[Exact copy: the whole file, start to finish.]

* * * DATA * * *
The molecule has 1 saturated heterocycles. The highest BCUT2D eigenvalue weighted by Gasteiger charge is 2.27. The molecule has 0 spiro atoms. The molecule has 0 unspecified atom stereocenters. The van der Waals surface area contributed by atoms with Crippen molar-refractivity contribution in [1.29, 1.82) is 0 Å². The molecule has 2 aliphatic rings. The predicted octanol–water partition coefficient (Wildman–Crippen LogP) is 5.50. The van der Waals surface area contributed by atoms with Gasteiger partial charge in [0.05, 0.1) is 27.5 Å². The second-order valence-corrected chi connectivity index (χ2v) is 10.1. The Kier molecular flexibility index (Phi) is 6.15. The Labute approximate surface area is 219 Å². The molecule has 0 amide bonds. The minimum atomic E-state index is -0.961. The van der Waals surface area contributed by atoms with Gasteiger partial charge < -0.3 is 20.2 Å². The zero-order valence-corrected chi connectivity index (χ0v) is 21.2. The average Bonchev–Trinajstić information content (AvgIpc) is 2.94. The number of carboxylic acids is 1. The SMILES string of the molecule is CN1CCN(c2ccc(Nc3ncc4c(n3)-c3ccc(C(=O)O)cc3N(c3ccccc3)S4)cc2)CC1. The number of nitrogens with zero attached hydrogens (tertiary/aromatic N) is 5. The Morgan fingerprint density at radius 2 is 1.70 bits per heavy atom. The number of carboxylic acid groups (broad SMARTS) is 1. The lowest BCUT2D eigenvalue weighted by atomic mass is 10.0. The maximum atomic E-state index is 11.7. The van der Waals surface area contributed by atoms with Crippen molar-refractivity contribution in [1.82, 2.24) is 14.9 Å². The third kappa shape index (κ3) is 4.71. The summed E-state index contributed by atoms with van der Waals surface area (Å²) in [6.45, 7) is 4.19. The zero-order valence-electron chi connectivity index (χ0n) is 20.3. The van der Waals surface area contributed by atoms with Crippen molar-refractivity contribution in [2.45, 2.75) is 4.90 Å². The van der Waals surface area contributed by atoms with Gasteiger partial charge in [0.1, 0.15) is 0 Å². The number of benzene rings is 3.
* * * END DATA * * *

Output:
The molecule has 1 saturated heterocycles. The highest BCUT2D eigenvalue weighted by Gasteiger charge is 2.27. The molecule has 0 spiro atoms. The molecule has 0 unspecified atom stereocenters. The van der Waals surface area contributed by atoms with Crippen molar-refractivity contribution in [1.29, 1.82) is 0 Å². The molecule has 2 aliphatic rings. The predicted octanol–water partition coefficient (Wildman–Crippen LogP) is 5.50. The van der Waals surface area contributed by atoms with Gasteiger partial charge in [0.05, 0.1) is 27.5 Å². The second-order valence-corrected chi connectivity index (χ2v) is 10.1. The Kier molecular flexibility index (Phi) is 6.15. The Labute approximate surface area is 219 Å². The molecule has 0 amide bonds. The minimum atomic E-state index is -0.961. The van der Waals surface area contributed by atoms with Gasteiger partial charge < -0.3 is 20.2 Å². The zero-order valence-corrected chi connectivity index (χ0v) is 21.2. The average Bonchev–Trinajstić information content (AvgIpc) is 2.94. The number of carboxylic acids is 1. The SMILES string of the molecule is CN1CCN(c2ccc(Nc3ncc4c(n3)-c3ccc(C(=O)O)cc3N(c3ccccc3)S4)cc2)CC1. The number of nitrogens with zero attached hydrogens (tertiary/aromatic N) is 5. The Morgan fingerprint density at radius 2 is 1.70 bits per heavy atom. The number of carboxylic acid groups (broad SMARTS) is 1. The lowest BCUT2D eigenvalue weighted by atomic mass is 10.0. The maximum atomic E-state index is 11.7. The van der Waals surface area contributed by atoms with Crippen molar-refractivity contribution in [1.82, 2.24) is 14.9 Å². The third kappa shape index (κ3) is 4.71. The summed E-state index contributed by atoms with van der Waals surface area (Å²) in [6.45, 7) is 4.19. The zero-order valence-electron chi connectivity index (χ0n) is 20.3. The van der Waals surface area contributed by atoms with Crippen molar-refractivity contribution in [2.45, 2.75) is 4.90 Å². The van der Waals surface area contributed by atoms with Gasteiger partial charge in [0.1, 0.15) is 0 Å². The number of benzene rings is 3.